Recipe by Annacia
From www.italyum.com. "This recipe belongs to the culinary tradition of the city of Milan. It's a very old recipe, probably more than 400 years old and the story goes that while an artist was preparing the dye to colour the window glass of the cathedral (Il Duomo di Milano), his apprentice, by accident, poured some saffron powder into the near by pan of rice. Since then, the recipe has been elaborated many times, until nowadays. When cooking the proper "risotto alla Milanese" you require the use of some beef bone marrow at an early stage in the cooking."
Top Review by Rita~
Oh I did enjoy this creamy saffron aroma filled comfort food. I have a bunch of beef bones that i made a wonderful stock with which had some meat on it. So I used that beef stock instead of the beef marrow. I did use lots of home grown saffron. Not the powdered stuff. Resulting in a beautiful color and aroma. I love the stuff! Didn`t bother with salt because the parmesan had enough sodium for us. So easy and a must make. Thanks for the comforting eats. Made for ZWT 2011.
- 350 g carnaroli rice (alternatively Arborio rice (12- 14 oz)
- 50 g butter (2 oz, 1 knob of 30 g and 1 knob of 20 g)
- 40 g beef marrow (1 1/2 oz)
- 1⁄2 an onion (finely chopped)
- 100 ml white wine (3 1/2 fl oz)
- 1 liter of hot beef (1 3/4 pints, I have to say that you often need more than 1 litre so have some extra stock handy) or 1 liter chicken stock - 2 stock cubes (1 3/4 pints, I have to say that you often need more than 1 litre so have some extra stock handy)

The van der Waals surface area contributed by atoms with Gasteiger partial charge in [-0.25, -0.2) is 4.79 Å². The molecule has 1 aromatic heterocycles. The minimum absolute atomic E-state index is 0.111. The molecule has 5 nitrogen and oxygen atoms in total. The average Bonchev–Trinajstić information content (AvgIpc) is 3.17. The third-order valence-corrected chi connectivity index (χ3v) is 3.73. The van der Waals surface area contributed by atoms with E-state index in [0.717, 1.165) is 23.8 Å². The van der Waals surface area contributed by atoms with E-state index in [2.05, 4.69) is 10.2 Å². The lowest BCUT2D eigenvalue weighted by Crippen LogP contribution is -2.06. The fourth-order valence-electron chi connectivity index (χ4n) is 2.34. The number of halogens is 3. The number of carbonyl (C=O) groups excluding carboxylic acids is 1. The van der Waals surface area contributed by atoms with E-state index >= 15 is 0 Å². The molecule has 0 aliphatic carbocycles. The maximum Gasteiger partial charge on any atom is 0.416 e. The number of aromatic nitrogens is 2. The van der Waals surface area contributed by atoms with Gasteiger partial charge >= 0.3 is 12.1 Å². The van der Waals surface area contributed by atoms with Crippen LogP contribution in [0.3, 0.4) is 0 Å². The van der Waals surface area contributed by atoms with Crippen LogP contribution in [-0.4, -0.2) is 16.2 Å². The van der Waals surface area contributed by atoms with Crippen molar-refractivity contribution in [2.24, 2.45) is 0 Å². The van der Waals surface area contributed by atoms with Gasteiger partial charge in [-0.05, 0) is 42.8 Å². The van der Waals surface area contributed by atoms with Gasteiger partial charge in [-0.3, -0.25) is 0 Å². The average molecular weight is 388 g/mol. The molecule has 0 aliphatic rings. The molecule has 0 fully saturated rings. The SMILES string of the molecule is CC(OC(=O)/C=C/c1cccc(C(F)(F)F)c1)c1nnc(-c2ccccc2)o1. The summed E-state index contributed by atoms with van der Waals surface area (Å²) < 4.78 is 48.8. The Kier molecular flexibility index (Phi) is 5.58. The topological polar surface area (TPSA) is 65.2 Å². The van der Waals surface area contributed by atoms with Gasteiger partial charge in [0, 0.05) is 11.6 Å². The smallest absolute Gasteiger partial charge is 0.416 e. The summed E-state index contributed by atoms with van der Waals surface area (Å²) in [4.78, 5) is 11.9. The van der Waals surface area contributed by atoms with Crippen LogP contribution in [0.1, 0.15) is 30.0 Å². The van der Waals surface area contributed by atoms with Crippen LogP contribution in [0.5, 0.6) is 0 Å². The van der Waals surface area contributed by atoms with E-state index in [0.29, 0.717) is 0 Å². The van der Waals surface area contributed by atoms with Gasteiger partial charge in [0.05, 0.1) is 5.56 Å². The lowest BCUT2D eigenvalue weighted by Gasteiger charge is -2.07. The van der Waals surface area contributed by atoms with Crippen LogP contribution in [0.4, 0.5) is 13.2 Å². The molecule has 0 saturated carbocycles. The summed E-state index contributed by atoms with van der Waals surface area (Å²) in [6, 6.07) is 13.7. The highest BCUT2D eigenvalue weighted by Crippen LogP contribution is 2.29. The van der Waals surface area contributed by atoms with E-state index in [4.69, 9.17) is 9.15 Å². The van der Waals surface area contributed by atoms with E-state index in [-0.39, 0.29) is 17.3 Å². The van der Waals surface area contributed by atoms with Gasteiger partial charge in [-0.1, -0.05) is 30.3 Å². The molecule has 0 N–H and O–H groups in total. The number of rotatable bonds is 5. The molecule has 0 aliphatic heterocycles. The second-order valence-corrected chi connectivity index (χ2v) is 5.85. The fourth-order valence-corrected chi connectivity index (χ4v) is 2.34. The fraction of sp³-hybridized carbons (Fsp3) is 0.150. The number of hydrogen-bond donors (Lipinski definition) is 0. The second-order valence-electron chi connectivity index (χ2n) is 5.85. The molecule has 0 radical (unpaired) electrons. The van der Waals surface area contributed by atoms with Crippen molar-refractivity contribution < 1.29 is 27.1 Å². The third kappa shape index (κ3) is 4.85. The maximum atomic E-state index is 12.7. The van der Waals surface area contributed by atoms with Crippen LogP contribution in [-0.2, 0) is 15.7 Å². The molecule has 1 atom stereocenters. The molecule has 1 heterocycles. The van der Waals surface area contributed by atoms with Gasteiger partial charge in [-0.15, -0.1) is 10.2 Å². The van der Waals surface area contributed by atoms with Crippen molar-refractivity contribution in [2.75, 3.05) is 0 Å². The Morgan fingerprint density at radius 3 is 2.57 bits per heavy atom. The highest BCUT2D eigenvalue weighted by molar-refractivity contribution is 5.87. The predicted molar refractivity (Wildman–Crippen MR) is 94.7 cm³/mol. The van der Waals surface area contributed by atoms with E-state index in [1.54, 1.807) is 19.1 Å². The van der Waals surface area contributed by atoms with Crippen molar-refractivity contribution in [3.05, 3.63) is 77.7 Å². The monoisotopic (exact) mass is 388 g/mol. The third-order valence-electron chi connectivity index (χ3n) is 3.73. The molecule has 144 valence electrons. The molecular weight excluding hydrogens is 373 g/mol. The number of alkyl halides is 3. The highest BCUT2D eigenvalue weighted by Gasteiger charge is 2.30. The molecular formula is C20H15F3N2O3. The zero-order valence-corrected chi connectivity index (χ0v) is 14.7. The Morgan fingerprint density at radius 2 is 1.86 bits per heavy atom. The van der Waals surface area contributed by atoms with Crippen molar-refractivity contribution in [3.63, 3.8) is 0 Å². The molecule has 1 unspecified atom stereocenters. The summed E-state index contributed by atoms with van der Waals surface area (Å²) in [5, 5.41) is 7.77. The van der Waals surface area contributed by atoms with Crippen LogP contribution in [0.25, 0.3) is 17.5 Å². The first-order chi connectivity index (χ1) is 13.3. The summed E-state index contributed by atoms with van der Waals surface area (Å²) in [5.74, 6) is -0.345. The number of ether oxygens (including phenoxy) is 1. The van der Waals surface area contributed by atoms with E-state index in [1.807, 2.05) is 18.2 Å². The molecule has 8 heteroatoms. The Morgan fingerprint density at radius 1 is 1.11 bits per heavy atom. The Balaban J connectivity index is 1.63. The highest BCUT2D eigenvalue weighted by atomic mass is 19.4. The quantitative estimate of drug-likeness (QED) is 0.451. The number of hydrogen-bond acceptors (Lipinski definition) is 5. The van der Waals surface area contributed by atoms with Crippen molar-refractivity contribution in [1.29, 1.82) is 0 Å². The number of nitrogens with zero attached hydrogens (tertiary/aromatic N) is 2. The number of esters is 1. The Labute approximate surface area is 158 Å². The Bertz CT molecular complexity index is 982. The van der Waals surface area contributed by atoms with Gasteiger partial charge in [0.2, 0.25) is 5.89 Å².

- 1⁄4 g saffron (usually 1 sachet)
- 60 g grated parmesan cheese (2 1/2 oz)
- salt for seasoning
Directions See How It's Made
- Put 30 g of the butter in a large pan and melt it (keep the remaining butter for later).
- Add the finely chopped onion.
- Sweat over a medium heat for about 2 minutes.
- Add the bone marrow and continue cooking for another 3 minutes, breaking it with the spoon while stirring.
- Once the onion is soft, add the rice and and stir until the rice is completely coated with the fat.
- You can see that the rice will start to become translucent, keep stirring and sweat the rice for a minute or two.
- Then, add the white wine, keep stirring and let the wine evaporate (it will probably take a couple of minutes).
- Now, add the stock and turn the heat to medium/low, the stock, which is kept simmering in order to stay hot, should be added at the rate of a couple of ladlefuls at a time and when this is absorbed, add more stock.
- Carry on in this way for about 15 minutes, during this stage, do not leave the pan alone and stir regularly (gently).
- After 15 minutes, you will probably need an extra 3 to 5 minutes to complete the final stage of cooking (this time depends on the type of rice you are using). From now on, taste the rice every minute until the rice is cooked “al dente” (this means that the rice is tender outside, but still slightly firm to the bite in the centre). At the same time, the tasting will tell you if you need to adjust seasoning with salt. Regular but gentle stirring is required for the last minutes in order to avoid the risotto sticking to the bottom of the pan.
- In these last minutes, if the stock is completely absorbed, you can gradually add a bit more (say a half ladle at a time) because at this final stage you do not want the risotto becoming too watery.
- Now, at about the 15th minute, put the saffron powder into a glass.
- Add half a ladle of stock and dissolve the saffron stirring with a small spoon and then add the saffron into the pan.
- Stir until all the rice is uniformly coloured (golden yellow). Continue cooking and adding stock as required.
- When the rice is perfectly cooked "al dente", add the Parmesan cheese and stir for few seconds until the Parmesan has melted.
- Then, put the cooker off, add all the remaining butter (cut into pieces) and stir until completely melted.
- Cover the pan with a lid for about 1 minute and allow the risotto to rest before serving it.
- Risotto should be served "all'onda" (like a wave). This means that when you serve it onto the plate, it should still flow a little.
- Buon appetito!